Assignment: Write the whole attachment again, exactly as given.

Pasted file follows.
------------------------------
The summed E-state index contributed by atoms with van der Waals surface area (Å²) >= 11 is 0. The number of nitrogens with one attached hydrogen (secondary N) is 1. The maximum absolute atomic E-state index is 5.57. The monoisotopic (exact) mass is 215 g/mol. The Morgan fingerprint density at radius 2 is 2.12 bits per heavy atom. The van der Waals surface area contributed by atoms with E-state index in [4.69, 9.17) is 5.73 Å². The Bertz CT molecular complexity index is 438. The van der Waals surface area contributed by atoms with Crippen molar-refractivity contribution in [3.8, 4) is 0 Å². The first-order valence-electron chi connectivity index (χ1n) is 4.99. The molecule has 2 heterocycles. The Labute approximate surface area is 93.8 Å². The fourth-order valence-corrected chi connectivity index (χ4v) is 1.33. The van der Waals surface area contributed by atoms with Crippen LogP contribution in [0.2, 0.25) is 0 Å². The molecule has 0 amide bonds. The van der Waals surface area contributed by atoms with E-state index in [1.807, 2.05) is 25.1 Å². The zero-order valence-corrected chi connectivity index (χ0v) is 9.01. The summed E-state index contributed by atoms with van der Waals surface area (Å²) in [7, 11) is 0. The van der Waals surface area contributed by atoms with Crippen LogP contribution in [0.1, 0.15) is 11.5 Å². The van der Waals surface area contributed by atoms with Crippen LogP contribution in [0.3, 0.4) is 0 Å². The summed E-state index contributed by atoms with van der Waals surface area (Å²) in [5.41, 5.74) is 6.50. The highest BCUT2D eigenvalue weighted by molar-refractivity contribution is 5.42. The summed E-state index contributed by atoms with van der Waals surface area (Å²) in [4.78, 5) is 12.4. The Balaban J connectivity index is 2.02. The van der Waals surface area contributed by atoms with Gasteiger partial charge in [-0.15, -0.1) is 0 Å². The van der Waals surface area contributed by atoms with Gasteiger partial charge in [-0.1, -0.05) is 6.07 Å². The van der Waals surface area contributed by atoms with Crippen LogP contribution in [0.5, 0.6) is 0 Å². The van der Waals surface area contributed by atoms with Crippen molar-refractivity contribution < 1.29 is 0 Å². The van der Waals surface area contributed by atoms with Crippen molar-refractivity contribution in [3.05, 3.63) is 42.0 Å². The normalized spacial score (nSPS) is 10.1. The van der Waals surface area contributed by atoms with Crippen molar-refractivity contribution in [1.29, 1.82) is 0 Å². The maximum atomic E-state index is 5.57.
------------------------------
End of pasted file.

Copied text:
The summed E-state index contributed by atoms with van der Waals surface area (Å²) >= 11 is 0. The number of nitrogens with one attached hydrogen (secondary N) is 1. The maximum absolute atomic E-state index is 5.57. The monoisotopic (exact) mass is 215 g/mol. The Morgan fingerprint density at radius 2 is 2.12 bits per heavy atom. The van der Waals surface area contributed by atoms with E-state index in [4.69, 9.17) is 5.73 Å². The Bertz CT molecular complexity index is 438. The van der Waals surface area contributed by atoms with Crippen molar-refractivity contribution in [3.8, 4) is 0 Å². The first-order valence-electron chi connectivity index (χ1n) is 4.99. The molecule has 2 heterocycles. The Labute approximate surface area is 93.8 Å². The fourth-order valence-corrected chi connectivity index (χ4v) is 1.33. The van der Waals surface area contributed by atoms with Crippen LogP contribution in [0.2, 0.25) is 0 Å². The molecule has 0 amide bonds. The van der Waals surface area contributed by atoms with E-state index in [1.807, 2.05) is 25.1 Å². The zero-order valence-corrected chi connectivity index (χ0v) is 9.01. The summed E-state index contributed by atoms with van der Waals surface area (Å²) in [7, 11) is 0. The van der Waals surface area contributed by atoms with Crippen LogP contribution in [0.1, 0.15) is 11.5 Å². The van der Waals surface area contributed by atoms with Crippen LogP contribution in [0.3, 0.4) is 0 Å². The summed E-state index contributed by atoms with van der Waals surface area (Å²) in [5.41, 5.74) is 6.50. The highest BCUT2D eigenvalue weighted by molar-refractivity contribution is 5.42. The summed E-state index contributed by atoms with van der Waals surface area (Å²) in [4.78, 5) is 12.4. The Balaban J connectivity index is 2.02. The van der Waals surface area contributed by atoms with Gasteiger partial charge in [-0.15, -0.1) is 0 Å². The van der Waals surface area contributed by atoms with Gasteiger partial charge in [-0.1, -0.05) is 6.07 Å². The van der Waals surface area contributed by atoms with Crippen LogP contribution in [0.5, 0.6) is 0 Å². The van der Waals surface area contributed by atoms with Crippen molar-refractivity contribution < 1.29 is 0 Å². The van der Waals surface area contributed by atoms with Crippen molar-refractivity contribution in [3.05, 3.63) is 42.0 Å². The normalized spacial score (nSPS) is 10.1. The van der Waals surface area contributed by atoms with Crippen molar-refractivity contribution in [1.29, 1.82) is 0 Å². The maximum atomic E-state index is 5.57.